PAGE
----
you walked right up to the altar, hands out, took the host,
mouthed it, chewed, swallowed.
It was your right,
no humble kneeling, no head hanging, no lowered eyes,
no sense of shame, no remorse, no need to be grateful,
you sat down in the church pew a few moments,
showed respect,
it was what you were taught,
then walked straight out into the sun
thinking it would be nice to have a cup of coffee,
basking in self approval,
everyone's admiration.
But now you've stopped going to church,
you go to your local library.
Though it's small, it nourishes
many more ideas than your local catholic church with its
one opinion on any subject you can think of,
there's a reason children won't sit still in church.
Digital television with its hundreds and hundreds of channels
leads to so much
and everyone who goes online has their own
The internet breaks into your home, lets the canary
out of its cage,
leaves your front door open,
the dogs and cats rush out, they flee feral down the block,
you never know what the wind may rage in, familiarity
with yourself
is something to break out of.
Yoga breaks you down.
The twisting and stretching of muscles,
joints of the body, squeezing excess juices, lymph flowing,
leaving cells leaner, drier,
steady, still and comfortable,
metabolic rate humming along a fixed and balanced pace,
mind at the center of focused attention,
the body everything
for the hour you are there,
mood melding into dimmed candle light,
blissful music, calming aromatherapy scents,
the instructors tranquil
slow speech guiding poses,
like church with no preaching,
no one telling you what to do, what not to do, you
let it happen,
you beget the cause of everything,
you are god.
The child who saved the civilized world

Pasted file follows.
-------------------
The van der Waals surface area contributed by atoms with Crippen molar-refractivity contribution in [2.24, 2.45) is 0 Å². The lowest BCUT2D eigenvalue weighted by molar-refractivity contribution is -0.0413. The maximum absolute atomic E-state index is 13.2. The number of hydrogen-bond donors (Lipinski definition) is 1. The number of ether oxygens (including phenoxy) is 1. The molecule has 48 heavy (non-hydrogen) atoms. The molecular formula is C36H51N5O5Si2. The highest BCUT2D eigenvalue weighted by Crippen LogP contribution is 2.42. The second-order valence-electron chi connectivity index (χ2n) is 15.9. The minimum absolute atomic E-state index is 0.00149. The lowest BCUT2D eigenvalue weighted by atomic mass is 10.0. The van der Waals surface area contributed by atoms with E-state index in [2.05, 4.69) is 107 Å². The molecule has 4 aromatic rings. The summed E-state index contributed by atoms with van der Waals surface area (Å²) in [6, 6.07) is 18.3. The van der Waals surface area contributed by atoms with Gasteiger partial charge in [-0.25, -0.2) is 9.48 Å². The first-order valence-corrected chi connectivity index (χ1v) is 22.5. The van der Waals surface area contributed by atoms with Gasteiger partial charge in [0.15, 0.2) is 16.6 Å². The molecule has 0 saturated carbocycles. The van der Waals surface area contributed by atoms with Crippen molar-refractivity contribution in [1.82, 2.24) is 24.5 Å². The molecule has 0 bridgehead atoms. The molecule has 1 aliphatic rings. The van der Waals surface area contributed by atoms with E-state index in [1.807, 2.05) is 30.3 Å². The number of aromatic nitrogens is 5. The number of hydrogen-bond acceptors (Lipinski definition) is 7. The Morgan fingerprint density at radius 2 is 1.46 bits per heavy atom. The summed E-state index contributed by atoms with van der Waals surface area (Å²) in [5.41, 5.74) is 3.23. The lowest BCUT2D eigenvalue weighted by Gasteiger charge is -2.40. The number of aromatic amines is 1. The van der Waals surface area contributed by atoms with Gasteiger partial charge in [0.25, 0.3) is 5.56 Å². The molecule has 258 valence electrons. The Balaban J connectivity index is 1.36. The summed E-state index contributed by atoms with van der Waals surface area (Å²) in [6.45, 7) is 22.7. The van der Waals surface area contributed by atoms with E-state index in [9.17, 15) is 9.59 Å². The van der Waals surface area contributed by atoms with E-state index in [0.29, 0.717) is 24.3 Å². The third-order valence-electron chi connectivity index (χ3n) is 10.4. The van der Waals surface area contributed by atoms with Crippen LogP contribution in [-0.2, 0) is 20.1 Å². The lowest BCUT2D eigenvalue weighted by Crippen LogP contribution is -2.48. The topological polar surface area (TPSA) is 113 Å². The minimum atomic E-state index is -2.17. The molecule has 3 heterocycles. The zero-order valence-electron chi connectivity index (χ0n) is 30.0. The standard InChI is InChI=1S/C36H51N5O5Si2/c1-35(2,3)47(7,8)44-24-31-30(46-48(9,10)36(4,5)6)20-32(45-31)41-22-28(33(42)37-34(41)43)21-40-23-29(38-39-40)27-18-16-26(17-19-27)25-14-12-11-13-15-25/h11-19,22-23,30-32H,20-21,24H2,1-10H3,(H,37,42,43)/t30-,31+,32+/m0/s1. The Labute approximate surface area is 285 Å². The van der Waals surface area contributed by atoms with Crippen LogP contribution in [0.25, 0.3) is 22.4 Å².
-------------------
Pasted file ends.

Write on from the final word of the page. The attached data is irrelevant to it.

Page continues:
was born in a crude dwelling for animals.
He was mankind's sensation
of amazing saving grace.
Now you bring gifts to a perfect egg
in a room trimmed with good oak
as the light fades into early night, but outside
the window, or on the television,
you thought you saw a missile shoot past fast,
its journey unknown,
a shooting star or an act of war.
Every year you leave
one branch of your artificial Christmas tree in the attic,
buy fewer gifts,
you fill your inflatable gratitude with yourself.


  susan ambrosino

Time is a rock in the sling shot of the universe,
the choices you didn't make lined up like targets missed.
Anything is possible, the moon, a spare tire, bagels, a hula hoop.
There's a certain roundness to living. Small children spin and
never feel dizzy, adults can't turn their viewpoint.
Ride the Ferris wheel, the merry-go-round,
the wheels on the bus go round and round, dervishes whirl
around the centrifugal center, divine emptiness, the madness
of true sanity, your blood circulates your body, comes back
to the heart, returns to the beginning, even if you do not.
The first few moments after you slipped from the hot swab
of your mother's body you lay there on cold stainless steel
not knowing who you were. You were nothing, no thought,
no thirst, no hunger, no desire, not knowing where you began,
where you ended. If your eyes saw, you did not know,
if your skin felt, you did not know. You were merely the enormity
of everything, no borders, boundless. Then memory seeped forward,
separating you from what you couldn't be,
letting you become you, the human of you coming through,
and you cried, you ate, you saw your hand before your face,
you learned to lie, to hate, you belonged to the band of the
human race, not knowing if you died alone in another life before
this one or if you passed on surrounded by children, family, friends,
a lover, courtesans, or a jeering mob, if there was a wake and funeral
or if you were burned at a stake, beheaded, hanged, buried alive,
if you died from old age, or rotted by disease, raving insanely.
You've lived so many lives, even in the one body you have now.
Each life is a response to the previous one, a reflection in a
mirror looking into another mirror, a tunnel vision of mirrors
depicting a past like sedimentary rock, layer upon solid layer,
different colors, different thicknesses, an impenetrable, unchanging
foundation upon which you balance each moment.